Alone Together: Why We Expect More from Technology and Less from Each Other

Alone Together: Why We Expect More from Technology and Less from Each Other

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by Sherry Turkle
     
 

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Consider Facebook—it’s human contact, only easier to engage with and easier to avoid. Developing technology promises closeness. Sometimes it delivers, but much of our modern life leaves us less connected with people and more connected to simulations of them.

In Alone Together, MIT technology and society professor Sherry Turkle explores the power

Overview

Consider Facebook—it’s human contact, only easier to engage with and easier to avoid. Developing technology promises closeness. Sometimes it delivers, but much of our modern life leaves us less connected with people and more connected to simulations of them.

In Alone Together, MIT technology and society professor Sherry Turkle explores the power of our new tools and toys to dramatically alter our social lives. It’s a nuanced exploration of what we are looking for—and sacrificing—in a world of electronic companions and social networking tools, and an argument that, despite the hand-waving of today’s self-described prophets of the future, it will be the next generation who will chart the path between isolation and connectivity.

Editorial Reviews

Michiko Kakutani
…perceptive…[Turkle] has spent decades examining how people interact with computers and other devices…and by situating her findings in historical perspective, she is able to lend contextual ballast to her case studies.
—The New York Times
Publishers Weekly
As the digital age sparks increasing debate about what new technologies and increased connectivity are doing to our brains, comes this chilling examination of what our iPods and iPads are doing to our relationships from MIT professor Turkle (Simulation and Its Discontents). In this third in a trilogy that explores the relationship between humans and technology, Turkle argues that people are increasingly functioning without face-to-face contact. For all the talk of convenience and connection derived from texting, e-mailing, and social networking, Turkle reaffirms that what humans still instinctively need is each other, and she encounters dissatisfaction and alienation among users: teenagers whose identities are shaped not by self-exploration but by how they are perceived by the online collective, mothers who feel texting makes communicating with their children more frequent yet less substantive, Facebook users who feel shallow status updates devalue the true intimacies of friendships. Turkle 's prescient book makes a strong case that what was meant to be a way to facilitate communications has pushed people closer to their machines and further away from each other. (Jan.)
From the Publisher

New York Times Book Review
“[Turkle] summarizes her new view of things with typical eloquence…fascinating, readable.”

Wall Street Journal
“What [Turkle] brings to the topic that is new is more than a decade of interviews with teens and college students in which she plumbs the psychological effect of our brave new devices on the generation that seems most comfortable with them.”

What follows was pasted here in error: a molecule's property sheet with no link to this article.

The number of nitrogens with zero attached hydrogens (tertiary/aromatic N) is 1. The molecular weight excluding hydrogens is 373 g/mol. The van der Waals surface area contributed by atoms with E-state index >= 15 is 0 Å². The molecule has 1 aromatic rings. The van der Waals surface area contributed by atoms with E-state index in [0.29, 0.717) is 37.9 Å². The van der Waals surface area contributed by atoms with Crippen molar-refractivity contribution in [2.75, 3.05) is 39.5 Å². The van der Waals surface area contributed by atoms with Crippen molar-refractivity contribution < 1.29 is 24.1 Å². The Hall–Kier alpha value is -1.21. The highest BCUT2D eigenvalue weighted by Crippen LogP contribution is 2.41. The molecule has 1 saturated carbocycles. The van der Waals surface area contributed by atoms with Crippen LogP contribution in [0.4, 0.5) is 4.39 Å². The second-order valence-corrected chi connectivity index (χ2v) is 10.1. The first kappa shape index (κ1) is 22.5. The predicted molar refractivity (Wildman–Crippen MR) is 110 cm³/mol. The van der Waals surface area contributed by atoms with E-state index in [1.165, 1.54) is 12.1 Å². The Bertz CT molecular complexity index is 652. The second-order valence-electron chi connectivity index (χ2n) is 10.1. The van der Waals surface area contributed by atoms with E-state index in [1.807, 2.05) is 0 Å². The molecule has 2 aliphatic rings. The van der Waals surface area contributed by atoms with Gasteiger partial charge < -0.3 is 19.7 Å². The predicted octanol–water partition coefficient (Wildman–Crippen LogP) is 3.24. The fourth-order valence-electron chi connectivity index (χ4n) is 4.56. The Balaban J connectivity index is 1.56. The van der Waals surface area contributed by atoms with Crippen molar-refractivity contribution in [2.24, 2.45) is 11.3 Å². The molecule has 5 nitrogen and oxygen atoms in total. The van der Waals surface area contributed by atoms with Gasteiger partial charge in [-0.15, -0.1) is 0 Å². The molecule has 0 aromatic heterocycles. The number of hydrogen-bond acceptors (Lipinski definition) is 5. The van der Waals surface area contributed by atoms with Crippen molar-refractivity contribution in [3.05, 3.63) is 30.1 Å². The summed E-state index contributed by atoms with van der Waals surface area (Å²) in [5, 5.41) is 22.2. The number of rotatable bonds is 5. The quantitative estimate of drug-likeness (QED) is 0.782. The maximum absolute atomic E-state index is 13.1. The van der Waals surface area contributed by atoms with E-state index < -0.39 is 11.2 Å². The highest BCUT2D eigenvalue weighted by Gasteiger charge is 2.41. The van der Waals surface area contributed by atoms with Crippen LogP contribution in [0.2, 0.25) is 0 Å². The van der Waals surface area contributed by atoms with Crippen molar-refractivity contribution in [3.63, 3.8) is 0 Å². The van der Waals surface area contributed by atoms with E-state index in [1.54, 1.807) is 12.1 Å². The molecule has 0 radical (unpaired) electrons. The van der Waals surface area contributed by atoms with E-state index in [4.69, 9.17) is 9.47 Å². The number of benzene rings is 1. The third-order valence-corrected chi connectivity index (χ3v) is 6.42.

Newsweek.com
“A fascinating portrait of our changing relationship with technology.”

 Natural History Magazine
“A fascinating, insightful and disquieting “intimate ethnography” of our digital, robotic moment in history.”

 American Prospect
“Turkle is a gifted and imaginative writer…[who] pushes interesting arguments with an engaging style.”

Jill Conway, President emerita, Smith College, and author of The Road from Coorain
“Based on an ambitious research program, and written in a clear and beguiling style, this book which will captivate both scholar and general reader and it will be a landmark in the study of the impact of social media.”

Mitchel Resnick, LEGO Papert Professor of Learning Research and head of the Lifelong Kindergarten group at the MIT Media Laboratory
“Sherry Turkle is the Margaret Mead of digital culture. Parents and teachers: If you want to understand (and support) your children as they navigate the emotional undercurrents in today’s technological world, this is the book you need to read. Every chapter is full of great insights and great writing.”


Kevin Kelly, author of What Technology Wants
“No one has a better handle on how we are using material technology to transform our immaterial ‘self’ than Sherry Turkle. She is our techno-Freud, illuminating our inner transformation long before we are able see it. This immensely satisfying book is a deep journey to our future selves.”


Douglas Rushkoff, author of Program or Be Programmed
Alone Together is a deep yet accessible, bold yet gentle, frightening yet reassuring account of how people continue to find one another in an increasingly mediated landscape. If the net and humanity could have a couples therapist, it would be Sherry Turkle.”
 
Howard Gardner, Hobbs Professor of Cognition and Education, Harvard Graduate School of Education
“Sherry Turkle has observed more widely and thought more deeply about human-computer relations than any other scholar. Her book is essential reading for all who hope to understand our changing relation to technology.”